VIENNA, October 23. /TASS/. The Austrian-Russian Friendship Society (ORFG) is ready to back possibility of holding trials of the Russian coronavirus vaccine in Austria. New ORFG General Director Markus Stender said in an interview with TASS that members of this networking society have great interest in and desire to get vaccinated with Russia’s Sputnik V.
Speaking about the interest in the Russian vaccine in Austria, Stender noted that he is unaware whether Austrian medical organizations or virologists studied Sputnik V. "If there is an opportunity to obtain here samples [of the vaccine] for trials, the ORFG will naturally support it and will suggest that relevant organizations study the vaccine. Although, as you know, we have strong regulations for holding trials. <…> I would welcome that with open arms because there is certain skepticism in the world regarding it [the Russian vaccine]," Stender noted.
In particular, the general director said that the new presidium of the ORFG approached the members of the society for new ideas and proposals as one of its first initiatives. "Regarding Sputnik V, one of the members asked the presidium to support the initiative for ORFG members to travel to Russia to get vaccinated or for us [presidium] to secure shipments of the vaccine to Austria so that ORFG members and others here could get the shot," he told TASS.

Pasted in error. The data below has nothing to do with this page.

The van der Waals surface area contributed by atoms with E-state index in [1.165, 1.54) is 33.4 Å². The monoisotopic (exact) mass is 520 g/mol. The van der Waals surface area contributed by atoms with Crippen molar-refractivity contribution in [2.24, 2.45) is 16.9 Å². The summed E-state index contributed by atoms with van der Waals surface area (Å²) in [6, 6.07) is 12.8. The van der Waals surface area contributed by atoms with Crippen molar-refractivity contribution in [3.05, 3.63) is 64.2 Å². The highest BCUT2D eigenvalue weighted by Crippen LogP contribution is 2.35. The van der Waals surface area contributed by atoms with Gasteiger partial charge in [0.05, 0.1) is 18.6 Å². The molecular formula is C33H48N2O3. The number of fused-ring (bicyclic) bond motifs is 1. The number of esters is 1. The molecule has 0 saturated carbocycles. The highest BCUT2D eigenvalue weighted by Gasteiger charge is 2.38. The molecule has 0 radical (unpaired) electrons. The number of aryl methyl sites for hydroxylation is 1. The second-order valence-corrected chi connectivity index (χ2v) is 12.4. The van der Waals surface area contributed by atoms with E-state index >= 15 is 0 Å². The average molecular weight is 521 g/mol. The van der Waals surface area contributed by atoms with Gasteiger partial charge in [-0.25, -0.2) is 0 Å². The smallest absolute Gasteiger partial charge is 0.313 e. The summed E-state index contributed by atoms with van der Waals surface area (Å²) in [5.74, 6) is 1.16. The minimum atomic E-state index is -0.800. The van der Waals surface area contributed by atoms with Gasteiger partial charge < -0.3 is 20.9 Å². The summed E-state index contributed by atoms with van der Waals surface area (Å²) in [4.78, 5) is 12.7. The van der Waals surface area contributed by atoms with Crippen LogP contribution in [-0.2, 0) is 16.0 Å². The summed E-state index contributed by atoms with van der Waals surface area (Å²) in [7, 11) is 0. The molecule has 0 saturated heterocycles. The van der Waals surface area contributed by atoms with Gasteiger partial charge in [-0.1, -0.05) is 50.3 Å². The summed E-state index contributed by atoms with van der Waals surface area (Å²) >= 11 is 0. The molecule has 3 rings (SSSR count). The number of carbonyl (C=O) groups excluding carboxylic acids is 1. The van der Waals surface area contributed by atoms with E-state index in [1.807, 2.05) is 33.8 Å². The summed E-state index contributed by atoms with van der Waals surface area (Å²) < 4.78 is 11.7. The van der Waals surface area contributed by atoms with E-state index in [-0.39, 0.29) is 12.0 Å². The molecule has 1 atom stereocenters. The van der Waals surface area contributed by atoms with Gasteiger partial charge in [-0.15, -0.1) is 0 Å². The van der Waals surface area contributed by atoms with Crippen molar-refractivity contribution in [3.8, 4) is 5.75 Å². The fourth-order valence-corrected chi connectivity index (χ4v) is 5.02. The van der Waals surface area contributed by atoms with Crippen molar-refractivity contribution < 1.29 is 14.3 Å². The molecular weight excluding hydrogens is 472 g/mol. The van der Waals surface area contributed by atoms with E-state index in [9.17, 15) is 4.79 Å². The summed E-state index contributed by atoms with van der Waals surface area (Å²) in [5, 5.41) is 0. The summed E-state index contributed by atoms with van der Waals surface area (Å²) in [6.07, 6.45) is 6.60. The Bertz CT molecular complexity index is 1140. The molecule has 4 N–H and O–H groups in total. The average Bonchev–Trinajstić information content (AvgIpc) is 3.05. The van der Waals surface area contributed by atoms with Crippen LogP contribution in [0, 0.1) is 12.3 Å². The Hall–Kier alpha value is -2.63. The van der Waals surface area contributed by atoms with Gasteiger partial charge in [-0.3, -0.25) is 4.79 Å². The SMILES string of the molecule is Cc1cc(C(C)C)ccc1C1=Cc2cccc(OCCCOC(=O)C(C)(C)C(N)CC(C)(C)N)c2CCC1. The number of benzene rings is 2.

According to Stender, it can serve as proof that the ORFG is aware of the Russian healthcare achievements. "It demonstrated that there is great interest in the Russian vaccine among our members, which we have 5,000. Not everyone can get vaccinated but the interest is there," he added.
The ORFG general director is also certain that the networking society can play a leading role in improving dialogue between Russia and the EU amid sanctions. "We have opportunities to facilitate dialogue. Dialogue to overcome differences due to sanctions, especially between Austria and Russia," he underscored.
"We should strengthen friendship between nations. It can be developed irrespective of political differences," Stender pointed out. "Correspondingly, we can contribute to at least lowering obstacles between the EU and Russia."